A General Differential Mass Balance Equation and its Applications

Open Access
Author:
Lu, Chengcheng
Graduate Program:
Petroleum and Mineral Engineering
Degree:
Master of Science
Document Type:
Master Thesis
Date of Defense:
March 20, 2019
Committee Members:
  • Gregory R King, Thesis Advisor
  • Turgay Ertekin, Committee Member
  • EUGENE MORGAN, Committee Member
Keywords:
  • Muskat
  • Forchheimer
  • Gas-Oil Ratio
  • Solution gas drive
Abstract:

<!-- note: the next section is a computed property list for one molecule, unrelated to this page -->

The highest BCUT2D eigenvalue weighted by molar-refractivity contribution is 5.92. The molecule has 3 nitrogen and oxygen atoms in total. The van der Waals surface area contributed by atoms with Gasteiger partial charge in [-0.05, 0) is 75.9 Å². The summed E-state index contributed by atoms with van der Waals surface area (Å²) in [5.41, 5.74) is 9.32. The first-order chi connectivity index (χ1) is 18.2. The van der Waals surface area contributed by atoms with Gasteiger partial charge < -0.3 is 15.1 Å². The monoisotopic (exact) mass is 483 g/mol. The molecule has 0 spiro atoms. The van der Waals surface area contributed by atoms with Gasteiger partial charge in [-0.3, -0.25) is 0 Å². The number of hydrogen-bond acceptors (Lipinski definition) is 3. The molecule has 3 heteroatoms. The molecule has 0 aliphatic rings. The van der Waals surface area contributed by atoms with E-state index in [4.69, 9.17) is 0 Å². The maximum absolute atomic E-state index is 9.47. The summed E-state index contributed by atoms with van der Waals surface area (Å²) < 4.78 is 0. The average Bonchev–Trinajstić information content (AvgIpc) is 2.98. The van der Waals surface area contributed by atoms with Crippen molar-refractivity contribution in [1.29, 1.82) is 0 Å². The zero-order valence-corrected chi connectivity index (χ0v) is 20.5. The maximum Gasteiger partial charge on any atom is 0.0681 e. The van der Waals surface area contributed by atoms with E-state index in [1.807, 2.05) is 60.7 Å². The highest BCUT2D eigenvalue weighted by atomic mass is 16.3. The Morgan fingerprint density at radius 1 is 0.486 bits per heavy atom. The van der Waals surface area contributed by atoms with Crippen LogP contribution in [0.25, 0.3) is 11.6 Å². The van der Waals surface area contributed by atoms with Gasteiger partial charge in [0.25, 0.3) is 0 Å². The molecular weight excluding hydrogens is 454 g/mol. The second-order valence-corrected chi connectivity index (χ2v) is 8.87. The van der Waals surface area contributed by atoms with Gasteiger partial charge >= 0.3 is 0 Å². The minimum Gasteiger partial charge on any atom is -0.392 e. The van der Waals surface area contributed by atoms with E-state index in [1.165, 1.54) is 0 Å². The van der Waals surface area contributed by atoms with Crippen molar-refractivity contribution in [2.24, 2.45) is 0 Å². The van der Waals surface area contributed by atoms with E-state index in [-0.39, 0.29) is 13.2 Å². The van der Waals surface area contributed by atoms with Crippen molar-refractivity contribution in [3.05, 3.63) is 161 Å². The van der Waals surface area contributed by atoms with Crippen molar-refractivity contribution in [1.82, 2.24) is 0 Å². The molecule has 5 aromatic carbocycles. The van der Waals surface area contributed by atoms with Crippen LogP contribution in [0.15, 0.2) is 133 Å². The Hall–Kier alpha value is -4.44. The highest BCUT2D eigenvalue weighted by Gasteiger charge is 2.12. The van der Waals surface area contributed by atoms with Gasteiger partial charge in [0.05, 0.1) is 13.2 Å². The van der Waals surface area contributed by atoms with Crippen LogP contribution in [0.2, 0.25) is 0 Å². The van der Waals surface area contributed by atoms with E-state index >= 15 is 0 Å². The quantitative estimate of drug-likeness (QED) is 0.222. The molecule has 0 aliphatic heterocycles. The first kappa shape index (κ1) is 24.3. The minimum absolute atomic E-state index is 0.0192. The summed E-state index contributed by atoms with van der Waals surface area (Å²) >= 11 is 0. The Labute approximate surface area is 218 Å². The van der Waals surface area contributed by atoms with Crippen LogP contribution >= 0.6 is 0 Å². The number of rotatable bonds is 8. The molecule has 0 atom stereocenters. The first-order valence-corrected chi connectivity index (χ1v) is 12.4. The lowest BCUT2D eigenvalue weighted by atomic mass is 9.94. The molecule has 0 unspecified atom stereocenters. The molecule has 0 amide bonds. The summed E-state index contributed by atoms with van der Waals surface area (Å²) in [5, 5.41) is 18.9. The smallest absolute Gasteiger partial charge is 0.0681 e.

This study derives equations for a generalized differential material balance equation for two-phase, boundary dominated solution-gas drive reservoirs during primary recovery of oil. It studies how oil saturation changes with pressure,(dS_o)/dP, during oil and gas production. The derived equation is a generalization of the Muskat Equation, and the resulting ordinary differential equation, ODE, or System of ODEs is solved using the Fourth Order Runge-Kutta method. The Runge-Kutta method is used to solve the developed ODE in pressure domain for oil saturation or the system of ODEs in time domain for pressure and oil saturation. This thesis also outlines the solution of the resulting equations in other domains, such as, the Cumulative Produced Oil, N_p domain ((dS_o)/(dN_p ) and dp/(dN_p ) ), and the Cumulative Produced Gas, G_p domain ((dS_o)/(dG_p ) and dp/(dG_p ) ). This thesis illustrates how the generalized Muskat Equation can be derived based on the pseudo steady-state flow concept, full transient flow (based on well test assumptions), or from the divergence theorem. These derivations show that (dS_o)/dP is a function of gas-oil ratio, GOR, and this thesis considers several different methods to analyze the gas-oil ratio. The basic analysis uses Darcy’s law to describe mass transport for both oil and gas phases. Then, it compares the results with non-Darcy flow described by the Forchheimer Equation and allows for a GOR based on combined non-Darcy and Darcy flow (gas transport by Forchheimer Flow with oil transport by Darcy flow or transport of both phases by Forchheimer flow). When considering non-Darcy’s flow, the non-Darcy coefficient, β_ND can be either constant or a function of prevailing pressure and saturation conditions. In addition, this study investigates several variants of segregated flow, allowing for the development of a secondary gas cap (the original Muskat Method only allows for dispersed flow and no secondary gas cap). These segregated flow models do not allow gas coning from the secondary gas cap. This study expands on the segregated flow by (1) suggesting a new variant of segregated flow combining segregated and dispersed flow and (2) allowing for gas coning using a published coning correlation. The full suite of GOR models governing (dS_o)/dP then becomes: dispersed flow (Darcy flow in terms of pressure, Darcy flow in terms of two-phase pseudo pressure, and non-Darcy flow), segregated flow in non-coning reservoirs (standard segregated flow model, published segregated flow correlation model assuming hydrostatic pressure, and a novel mixed segregated-dispersed flow correlation), and segregated flow with coning based on published coning correlations. The study then further develops the analysis from saturation changes in the pressure domain to saturation and pressure change in time domain. The resulting model is then used to investigate Arps decline analysis to study how flow rate changes over time impact the behavior of D and b parameters in Arps decline curve. The models developed in this study using MATLAB software are compared with a suite of numerical models developed with CMG specifically for this project.